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larry@mypacepal.com
January 28th, 2012, 10:12 AM
Just wanted to share this article with other swimmers. Please see "EFFECTS OF SWIMMING TRAINING ON BLOOD PRESSURE AND VASCULAR FUNCTION IN ADULTS > 50 YEARS OF AGE. The link to an abstract of the article is: http://www.ncbi.nlm.nih.gov/pubmed/22244035 (http://www.linkedin.com/redirect?url=http%3A%2F%2Fwww%2Encbi%2Enlm%2Enih%2 Egov%2Fpubmed%2F22244035&urlhash=68l1&_t=tracking_anet) :)


Effects of Swimming Training on Blood Pressure and Vascular Function... (http://www.linkedin.com/news?viewArticle=&articleID=5569030934134525970&gid=42444&type=member&item=91758641&articleURL=http%3A%2F%2Fwww%2Encbi%2Enlm%2Enih%2Eg ov%2Fpubmed%2F22244035&urlhash=68l1&goback=%2Egde_42444_member_87373907%2Egde_42444_me mber_91758641) ncbi.nlm.nih.gov


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__steve__
January 28th, 2012, 11:27 AM
Thanks for the info.

Fine line between spam and not (.gov)

joshua
January 28th, 2012, 01:42 PM
Good news but the positive effects would probably have been evident in jogging, bicycling or another form of steady state sub - maximal aerobic activity. A better study would have been to compare different activities to each other. What this study says basically is that swimming is preferable to doing nothing.

Jazz Hands
January 28th, 2012, 01:45 PM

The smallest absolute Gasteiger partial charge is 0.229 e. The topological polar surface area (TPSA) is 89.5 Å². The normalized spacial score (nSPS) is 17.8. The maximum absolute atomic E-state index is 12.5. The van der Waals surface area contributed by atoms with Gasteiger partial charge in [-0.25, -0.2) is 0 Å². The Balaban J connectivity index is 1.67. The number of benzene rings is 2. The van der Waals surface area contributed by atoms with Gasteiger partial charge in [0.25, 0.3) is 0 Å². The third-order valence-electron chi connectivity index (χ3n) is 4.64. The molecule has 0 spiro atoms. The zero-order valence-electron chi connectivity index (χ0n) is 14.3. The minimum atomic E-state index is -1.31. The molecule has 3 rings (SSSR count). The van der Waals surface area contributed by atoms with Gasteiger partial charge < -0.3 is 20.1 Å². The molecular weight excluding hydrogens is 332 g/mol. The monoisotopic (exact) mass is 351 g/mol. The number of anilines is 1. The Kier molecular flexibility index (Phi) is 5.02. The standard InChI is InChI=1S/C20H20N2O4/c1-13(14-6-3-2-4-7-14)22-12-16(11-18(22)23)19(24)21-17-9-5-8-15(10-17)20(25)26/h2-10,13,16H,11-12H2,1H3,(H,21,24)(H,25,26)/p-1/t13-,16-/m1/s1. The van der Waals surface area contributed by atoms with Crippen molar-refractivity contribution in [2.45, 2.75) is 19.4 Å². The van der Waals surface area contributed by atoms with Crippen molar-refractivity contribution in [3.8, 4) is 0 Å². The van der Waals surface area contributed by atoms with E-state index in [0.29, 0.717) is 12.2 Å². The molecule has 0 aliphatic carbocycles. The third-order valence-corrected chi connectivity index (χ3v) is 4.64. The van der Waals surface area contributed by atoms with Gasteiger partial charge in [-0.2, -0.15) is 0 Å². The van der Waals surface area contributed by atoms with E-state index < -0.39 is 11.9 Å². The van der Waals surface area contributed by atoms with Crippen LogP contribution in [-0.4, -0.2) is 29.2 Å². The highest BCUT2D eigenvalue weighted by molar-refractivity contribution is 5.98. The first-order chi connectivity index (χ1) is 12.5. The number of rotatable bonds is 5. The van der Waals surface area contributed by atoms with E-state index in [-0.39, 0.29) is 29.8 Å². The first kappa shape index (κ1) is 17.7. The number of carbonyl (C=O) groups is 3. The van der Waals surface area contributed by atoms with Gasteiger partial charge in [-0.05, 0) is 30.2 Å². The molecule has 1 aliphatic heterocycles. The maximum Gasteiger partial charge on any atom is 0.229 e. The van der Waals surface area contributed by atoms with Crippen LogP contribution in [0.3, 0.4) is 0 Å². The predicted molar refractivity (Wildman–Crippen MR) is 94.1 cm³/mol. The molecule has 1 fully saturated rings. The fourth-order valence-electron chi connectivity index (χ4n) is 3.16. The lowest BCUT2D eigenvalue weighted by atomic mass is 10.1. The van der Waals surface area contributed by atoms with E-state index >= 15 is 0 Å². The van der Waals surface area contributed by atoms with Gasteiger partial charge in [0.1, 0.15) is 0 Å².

Good news but the positive effects would probably have been evident in jogging, bicycling or another form of steady state sub - maximal aerobic activity. A better study would have been to compare different activities to each other. What this study says basically is that swimming is preferable to doing nothing.

Quite right. From the abstract:


However, there is very little information available concerning the effects of regular swimming exercise on vascular risks.

You know, except for all of the research on other forms of exercise. Why would we expect swimming to be different?

Swimosaur
January 28th, 2012, 02:08 PM
Part of the point is that "swimming can be a highly useful alternative to land-based exercises for hypertensive patients with obesity, exercise-induced asthma, or orthopedic injuries" [1 (http://www.ncbi.nlm.nih.gov/pubmed/9218185)]. This study confirms that swimming alone yields health benefits for at least some patients. If you can't run, or bike, or row, maybe you can still swim.

It would be interesting to know what the authors mean by "12 weeks of swimming exercise" for previously sedentary adults over 50. I'll bet it's not 5000 yards a day. It is interesting that they found significant drops in blood pressure after only 3 months of what we would probably consider very mild training.